|Nice road through the forest|
I was so worried about the bear that I didn't sleep well. I imagined any noise was a bear and I was on high alert. I got up in the morning feeling grumpy. It was colder than I expected and the tent was very wet with condensation. I made breakfast and then packed up my wet tent. I was happy to see no animals had got into my food pannier. I was looking forward to getting back out on Hwy 19 and leaving this strange campground. The road was very hilly and quiet as I cycled through the Ocala forest. Within a few miles of starting out, I could smell a fire and large pieces of ash were falling all around me. The sky was clouded over with smoke. The fire was close. I hoped someone would be coming along to let me know if I was in danger. This went on for many miles and I just kept pedaling. I later learned it was a controlled burn.
|Smoky skies through Ocala Forest|
Hwy 19 went along Lake George and through very small towns. I always hear how flat Florida is but this road was not flat. It was up and down and up and down all day. At Eutis, I turned off the highway to take city streets to my destination of Mt. Dora. This is a sweet little town and I had been invited to stay with some trikers. Mike and Lucia have a beautiful home and they warmly welcomed me. I really needed to dry out my tent and Lucia helped me drape it over a line in the garage. They are planning a cross country trike ride across the US this summer and are busy buying gear. I showed them some gear that I think works especially well. We yakked away the evening while eating a delicious meal.
|Mike clowning around|
|Along Lake Dora|
In the morning, Lucia decided to ride with me to Inverness. Mike was going to be picking up a new Ice trike and made plans to meet us later. It was cool but sunny when Lucia and I headed out. This area has a lot of lakes and we started out with a beautiful view of Lake Dora. Just as we were turning onto Hwy 44, we got stopped by a tractor caravan. This was really cool and I took some video. I never found out where they were going. The tractors were so slow we ended up passing them, haha. Lucia and I really enjoyed watching the tractors.
Tractor caravan holding up traffic
I am always on the look out and very happy when I can find a table to make my lunch. About halfway into today's ride and perfect timing, I spotted a couple of tables in a very manicured lawn. We were about to have an interesting experience. This place is called The Villages. The Villages is one of the fastest growing cities in the country. It is a 55+ community with a big reputation. Everything is gated. There are neighborhoods with Mediterranean homes, ranch styles, modern, victorian mansions and many others in all price ranges with more being built. The place is huge and has large shopping centers with all the usual stores throughout. Most people get around in golf carts. Even though the table we wanted to use was right next to the road, we had to ride around a big gated area to get to it. I also really needed to use a bathroom and we didn't hesitate to walk into a clubhouse. Both of us were the right age and we fit in just fine. No one asked us anything. I could see The Villages is quite expensive and there are lots of rules. Funny enough, the Villages also has one of the highest STD rates in the country. Lots of active seniors here, haha. Lucia and I made ourselves at home fixing a good lunch enjoying the fastidious surroundings. Then we loaded up the trikes and back-tracked our way out to the highway.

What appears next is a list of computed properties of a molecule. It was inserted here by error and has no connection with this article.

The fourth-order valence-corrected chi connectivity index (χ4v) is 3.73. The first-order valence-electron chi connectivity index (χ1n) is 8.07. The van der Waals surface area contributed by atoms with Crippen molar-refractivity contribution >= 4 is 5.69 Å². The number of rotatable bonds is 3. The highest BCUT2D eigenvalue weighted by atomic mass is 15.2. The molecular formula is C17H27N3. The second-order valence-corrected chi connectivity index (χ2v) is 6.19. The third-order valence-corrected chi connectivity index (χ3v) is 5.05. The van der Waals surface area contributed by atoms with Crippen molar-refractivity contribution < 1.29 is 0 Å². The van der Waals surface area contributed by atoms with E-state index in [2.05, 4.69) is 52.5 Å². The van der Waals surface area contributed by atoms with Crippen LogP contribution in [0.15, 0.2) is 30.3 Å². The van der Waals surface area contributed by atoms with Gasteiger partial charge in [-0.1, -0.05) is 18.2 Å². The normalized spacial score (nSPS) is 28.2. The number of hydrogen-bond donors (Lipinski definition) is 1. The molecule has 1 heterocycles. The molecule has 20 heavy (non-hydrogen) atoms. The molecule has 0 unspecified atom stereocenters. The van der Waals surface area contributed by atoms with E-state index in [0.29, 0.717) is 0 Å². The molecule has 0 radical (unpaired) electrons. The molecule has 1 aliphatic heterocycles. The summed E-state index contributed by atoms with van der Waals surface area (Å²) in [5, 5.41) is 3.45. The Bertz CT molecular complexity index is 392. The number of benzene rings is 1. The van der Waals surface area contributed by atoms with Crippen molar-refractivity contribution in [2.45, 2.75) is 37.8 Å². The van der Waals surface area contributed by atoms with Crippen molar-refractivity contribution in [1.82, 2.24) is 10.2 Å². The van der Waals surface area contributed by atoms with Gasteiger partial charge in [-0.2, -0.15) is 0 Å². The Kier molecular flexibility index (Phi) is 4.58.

|Beautiful route along lakes|
From here, the route was easy riding along Hwy 44. There was a long section with water on both sides of the road. The view was beautiful. Pretty soon we came to the Withlacoochee rail trail. I was going to head south while Lucia was going to be meet Mike in the other direction. This had been a really fun day riding with Lucia. It's been a long time since I had company on the road. We said goodbye and I continued to another hosts home. This trail is something else again. Everyone I passed was at least my age and was riding a recumbent or a trike. Some people even knew who I was calling out "Hello, Myrtle the Turtle". What?!? I stopped and talked to a number of people who were riding Easy Racer Tour Easys. This is a busy trail with recumbents and trikes far out numbering upright riders. Can you imagine? I have never seen this before and it was very exciting. Even though I didn't have far to go to get to my destination, I stopped so often to chat it took awhile. Finally, I turned off to a 55+ mobile home park and found my way to the home of Sue and George. Sue has been following my travels and invited me to stay months ago. I had no idea she is also a warm showers host and opens her home to lots of cyclists all year around.